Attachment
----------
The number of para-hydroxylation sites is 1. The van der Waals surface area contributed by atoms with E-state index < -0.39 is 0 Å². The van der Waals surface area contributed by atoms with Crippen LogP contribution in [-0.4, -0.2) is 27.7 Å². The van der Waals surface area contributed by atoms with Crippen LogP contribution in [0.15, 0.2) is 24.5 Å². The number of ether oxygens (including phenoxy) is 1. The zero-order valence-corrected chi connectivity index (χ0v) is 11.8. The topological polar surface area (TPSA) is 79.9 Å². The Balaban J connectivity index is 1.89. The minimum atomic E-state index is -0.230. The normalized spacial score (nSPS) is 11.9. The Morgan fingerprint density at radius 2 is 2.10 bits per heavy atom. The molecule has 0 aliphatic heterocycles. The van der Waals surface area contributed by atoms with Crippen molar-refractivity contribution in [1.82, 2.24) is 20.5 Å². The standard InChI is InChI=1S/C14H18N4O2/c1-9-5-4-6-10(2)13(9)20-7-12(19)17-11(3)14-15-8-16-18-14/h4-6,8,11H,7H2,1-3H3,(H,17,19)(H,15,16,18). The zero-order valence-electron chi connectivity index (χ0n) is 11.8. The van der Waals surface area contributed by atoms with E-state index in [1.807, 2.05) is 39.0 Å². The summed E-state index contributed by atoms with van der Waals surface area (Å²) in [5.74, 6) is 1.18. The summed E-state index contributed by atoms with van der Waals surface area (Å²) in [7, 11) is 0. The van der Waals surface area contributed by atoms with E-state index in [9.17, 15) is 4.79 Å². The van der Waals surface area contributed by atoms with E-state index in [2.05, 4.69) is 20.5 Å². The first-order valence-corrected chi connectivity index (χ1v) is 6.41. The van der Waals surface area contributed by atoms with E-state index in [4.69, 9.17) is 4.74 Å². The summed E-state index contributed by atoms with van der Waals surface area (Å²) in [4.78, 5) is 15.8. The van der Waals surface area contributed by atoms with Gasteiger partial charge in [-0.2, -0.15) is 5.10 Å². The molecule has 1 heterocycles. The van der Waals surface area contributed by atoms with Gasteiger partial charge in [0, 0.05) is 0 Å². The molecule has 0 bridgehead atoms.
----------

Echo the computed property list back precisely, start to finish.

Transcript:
The number of para-hydroxylation sites is 1. The van der Waals surface area contributed by atoms with E-state index < -0.39 is 0 Å². The van der Waals surface area contributed by atoms with Crippen LogP contribution in [-0.4, -0.2) is 27.7 Å². The van der Waals surface area contributed by atoms with Crippen LogP contribution in [0.15, 0.2) is 24.5 Å². The number of ether oxygens (including phenoxy) is 1. The zero-order valence-corrected chi connectivity index (χ0v) is 11.8. The topological polar surface area (TPSA) is 79.9 Å². The Balaban J connectivity index is 1.89. The minimum atomic E-state index is -0.230. The normalized spacial score (nSPS) is 11.9. The Morgan fingerprint density at radius 2 is 2.10 bits per heavy atom. The molecule has 0 aliphatic heterocycles. The van der Waals surface area contributed by atoms with Crippen molar-refractivity contribution in [1.82, 2.24) is 20.5 Å². The standard InChI is InChI=1S/C14H18N4O2/c1-9-5-4-6-10(2)13(9)20-7-12(19)17-11(3)14-15-8-16-18-14/h4-6,8,11H,7H2,1-3H3,(H,17,19)(H,15,16,18). The zero-order valence-electron chi connectivity index (χ0n) is 11.8. The van der Waals surface area contributed by atoms with E-state index in [1.807, 2.05) is 39.0 Å². The summed E-state index contributed by atoms with van der Waals surface area (Å²) in [5.74, 6) is 1.18. The summed E-state index contributed by atoms with van der Waals surface area (Å²) in [7, 11) is 0. The van der Waals surface area contributed by atoms with E-state index in [9.17, 15) is 4.79 Å². The van der Waals surface area contributed by atoms with E-state index in [2.05, 4.69) is 20.5 Å². The first-order valence-corrected chi connectivity index (χ1v) is 6.41. The van der Waals surface area contributed by atoms with E-state index in [4.69, 9.17) is 4.74 Å². The summed E-state index contributed by atoms with van der Waals surface area (Å²) in [4.78, 5) is 15.8. The van der Waals surface area contributed by atoms with Gasteiger partial charge in [-0.2, -0.15) is 5.10 Å². The molecule has 1 heterocycles. The van der Waals surface area contributed by atoms with Gasteiger partial charge in [0, 0.05) is 0 Å². The molecule has 0 bridgehead atoms.